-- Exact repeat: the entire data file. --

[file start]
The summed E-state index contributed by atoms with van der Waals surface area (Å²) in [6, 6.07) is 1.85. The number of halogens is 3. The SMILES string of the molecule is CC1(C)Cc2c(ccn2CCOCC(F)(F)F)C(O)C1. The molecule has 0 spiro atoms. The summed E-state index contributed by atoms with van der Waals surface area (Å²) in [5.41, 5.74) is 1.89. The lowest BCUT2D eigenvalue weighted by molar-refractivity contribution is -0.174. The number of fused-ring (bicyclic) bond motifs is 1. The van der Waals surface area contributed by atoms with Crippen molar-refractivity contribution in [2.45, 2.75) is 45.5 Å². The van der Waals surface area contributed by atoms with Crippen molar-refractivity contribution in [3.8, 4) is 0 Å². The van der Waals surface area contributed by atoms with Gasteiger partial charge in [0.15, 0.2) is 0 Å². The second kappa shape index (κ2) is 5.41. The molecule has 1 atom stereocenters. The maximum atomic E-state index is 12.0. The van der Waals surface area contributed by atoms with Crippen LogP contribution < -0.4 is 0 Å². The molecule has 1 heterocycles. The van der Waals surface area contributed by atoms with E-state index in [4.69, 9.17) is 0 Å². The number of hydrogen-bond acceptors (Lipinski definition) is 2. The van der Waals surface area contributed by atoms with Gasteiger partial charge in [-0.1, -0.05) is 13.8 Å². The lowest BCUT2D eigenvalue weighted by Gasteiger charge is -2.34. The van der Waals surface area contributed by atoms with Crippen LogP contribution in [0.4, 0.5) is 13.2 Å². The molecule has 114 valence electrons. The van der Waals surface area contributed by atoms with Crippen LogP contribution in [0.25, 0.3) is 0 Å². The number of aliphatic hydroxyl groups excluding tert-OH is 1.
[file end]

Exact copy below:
The summed E-state index contributed by atoms with van der Waals surface area (Å²) in [6, 6.07) is 1.85. The number of halogens is 3. The SMILES string of the molecule is CC1(C)Cc2c(ccn2CCOCC(F)(F)F)C(O)C1. The molecule has 0 spiro atoms. The summed E-state index contributed by atoms with van der Waals surface area (Å²) in [5.41, 5.74) is 1.89. The lowest BCUT2D eigenvalue weighted by molar-refractivity contribution is -0.174. The number of fused-ring (bicyclic) bond motifs is 1. The van der Waals surface area contributed by atoms with Crippen molar-refractivity contribution in [2.45, 2.75) is 45.5 Å². The van der Waals surface area contributed by atoms with Crippen molar-refractivity contribution in [3.8, 4) is 0 Å². The van der Waals surface area contributed by atoms with Gasteiger partial charge in [0.15, 0.2) is 0 Å². The second kappa shape index (κ2) is 5.41. The molecule has 1 atom stereocenters. The maximum atomic E-state index is 12.0. The van der Waals surface area contributed by atoms with Crippen LogP contribution < -0.4 is 0 Å². The molecule has 1 heterocycles. The van der Waals surface area contributed by atoms with E-state index in [4.69, 9.17) is 0 Å². The number of hydrogen-bond acceptors (Lipinski definition) is 2. The van der Waals surface area contributed by atoms with Gasteiger partial charge in [-0.1, -0.05) is 13.8 Å². The lowest BCUT2D eigenvalue weighted by Gasteiger charge is -2.34. The van der Waals surface area contributed by atoms with Crippen LogP contribution in [0.4, 0.5) is 13.2 Å². The molecule has 114 valence electrons. The van der Waals surface area contributed by atoms with Crippen LogP contribution in [0.25, 0.3) is 0 Å². The number of aliphatic hydroxyl groups excluding tert-OH is 1.